Letter to State Rep. Jennifer Williamson (Oregon Legislative District 36)

February 23, 2015

Dear Ms. Williamson,

I believe that we can put an end to societal injustice by addressing its root causes.  I believe that children who experience unconditional respect, kindness, and compassion will grow up to create a society built on these qualities.  I believe that punishing children's bodies goes against the laws of nature, and that not until every child is legally protected from all forms of physical and mental violence can we hope to live in a just world.  I believe that the real reason parents spank is that they dare not feel their own childhood suffering.  But I believe that we can live in a world in which all children grow up feeling secure in the knowledge that they are wanted just as they are, and no longer have to suffer simply for being human.

Let us imagine what it would be like to be a small, vulnerable child, and to suddenly have those people whom we most love and trust turn and use their superior strength to subdue and attack us.  How desperately must we have to stifle our justified fear, outrage, and despair, in order not to lose the hope that we will be loved and protected?  How could we feel safe knowing that we could be smacked, pushed, pulled, or pinched at any moment?  Chronic stress in childhood erodes one's ability to trust and empathize with others, which can later lead to crime, addiction, and illness, as well as fueling the intergenerational cycle of violence and neglect.  Some children manage to find a "helping witness" in the person of a sympathetic adult; such a person can help a child to preserve their integrity by showing them that they are not alone with their feelings.  But not all children are so lucky.  History's worst tyrants, such as Hitler, Stalin, and Mao, all had this in common: lacking such a witness, they were mercilessly beaten in childhood.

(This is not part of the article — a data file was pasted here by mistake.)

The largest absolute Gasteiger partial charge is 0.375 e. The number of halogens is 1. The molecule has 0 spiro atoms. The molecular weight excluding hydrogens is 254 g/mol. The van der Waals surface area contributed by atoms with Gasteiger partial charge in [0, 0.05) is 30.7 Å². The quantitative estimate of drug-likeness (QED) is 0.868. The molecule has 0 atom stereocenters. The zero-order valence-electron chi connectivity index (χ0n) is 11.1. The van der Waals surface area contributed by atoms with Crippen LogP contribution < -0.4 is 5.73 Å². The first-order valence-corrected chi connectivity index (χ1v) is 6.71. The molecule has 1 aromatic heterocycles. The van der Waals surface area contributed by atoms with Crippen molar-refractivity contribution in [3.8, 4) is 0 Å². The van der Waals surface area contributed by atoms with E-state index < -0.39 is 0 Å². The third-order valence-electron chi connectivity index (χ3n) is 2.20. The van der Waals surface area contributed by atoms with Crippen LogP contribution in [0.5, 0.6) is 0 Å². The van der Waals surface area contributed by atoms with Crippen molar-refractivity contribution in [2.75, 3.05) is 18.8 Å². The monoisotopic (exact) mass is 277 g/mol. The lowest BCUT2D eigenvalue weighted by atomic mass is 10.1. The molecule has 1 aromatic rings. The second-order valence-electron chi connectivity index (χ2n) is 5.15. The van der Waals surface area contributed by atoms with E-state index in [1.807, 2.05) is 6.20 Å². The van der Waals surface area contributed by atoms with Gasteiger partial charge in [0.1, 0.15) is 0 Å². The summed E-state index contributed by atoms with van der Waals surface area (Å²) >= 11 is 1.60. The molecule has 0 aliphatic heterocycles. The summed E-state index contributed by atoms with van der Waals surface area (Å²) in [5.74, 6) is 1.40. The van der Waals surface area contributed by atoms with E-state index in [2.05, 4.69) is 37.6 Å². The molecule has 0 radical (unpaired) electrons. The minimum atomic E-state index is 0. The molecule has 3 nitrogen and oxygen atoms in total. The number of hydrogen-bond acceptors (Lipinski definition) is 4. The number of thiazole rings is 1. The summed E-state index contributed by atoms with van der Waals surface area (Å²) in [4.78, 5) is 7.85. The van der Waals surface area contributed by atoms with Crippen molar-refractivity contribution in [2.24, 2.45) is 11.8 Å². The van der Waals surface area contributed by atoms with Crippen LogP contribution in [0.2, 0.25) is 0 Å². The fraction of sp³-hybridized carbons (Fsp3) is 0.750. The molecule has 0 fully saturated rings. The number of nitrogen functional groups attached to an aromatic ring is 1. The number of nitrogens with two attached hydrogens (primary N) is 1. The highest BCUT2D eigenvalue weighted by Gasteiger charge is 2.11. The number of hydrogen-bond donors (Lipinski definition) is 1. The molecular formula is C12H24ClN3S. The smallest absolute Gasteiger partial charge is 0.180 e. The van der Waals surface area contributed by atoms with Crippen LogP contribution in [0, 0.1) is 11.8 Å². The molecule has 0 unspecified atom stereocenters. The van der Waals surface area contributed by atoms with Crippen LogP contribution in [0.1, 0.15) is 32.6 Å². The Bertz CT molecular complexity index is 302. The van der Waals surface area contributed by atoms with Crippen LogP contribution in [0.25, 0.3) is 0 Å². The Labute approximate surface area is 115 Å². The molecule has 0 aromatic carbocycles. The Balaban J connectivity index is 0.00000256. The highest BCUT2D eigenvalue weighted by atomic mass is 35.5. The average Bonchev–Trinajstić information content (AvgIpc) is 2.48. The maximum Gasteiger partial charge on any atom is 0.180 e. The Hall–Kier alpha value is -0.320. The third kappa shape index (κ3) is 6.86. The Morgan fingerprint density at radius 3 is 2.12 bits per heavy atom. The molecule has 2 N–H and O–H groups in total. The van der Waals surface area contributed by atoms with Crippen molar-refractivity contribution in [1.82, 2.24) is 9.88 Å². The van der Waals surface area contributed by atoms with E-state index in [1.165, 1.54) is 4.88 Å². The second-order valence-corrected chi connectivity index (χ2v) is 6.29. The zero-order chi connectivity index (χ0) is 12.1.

To those who claim, "I was spanked and I turned out fine", I would say that they don't know how much happier and healthier they might have turned out had their parents patiently talked to them, listened to them, and respected their developmental needs instead of using violent physical "correction".  Dr. Bruce D. Perry has observed that the brain is not fully formed at birth; a child's experiences in the first years of life profoundly influence how the brain becomes "wired".  I would ask: What kind of future minds are we creating by allowing parents to smack their children today?  The US is one of only three nations not to ratify the UN Convention on the Rights of the Child.  I believe that a law affirming every child's right to freedom from physical punishment and humiliation is an essential step on the path toward creating a more sane and responsible society.


Daniel Fuller
Portland, Oregon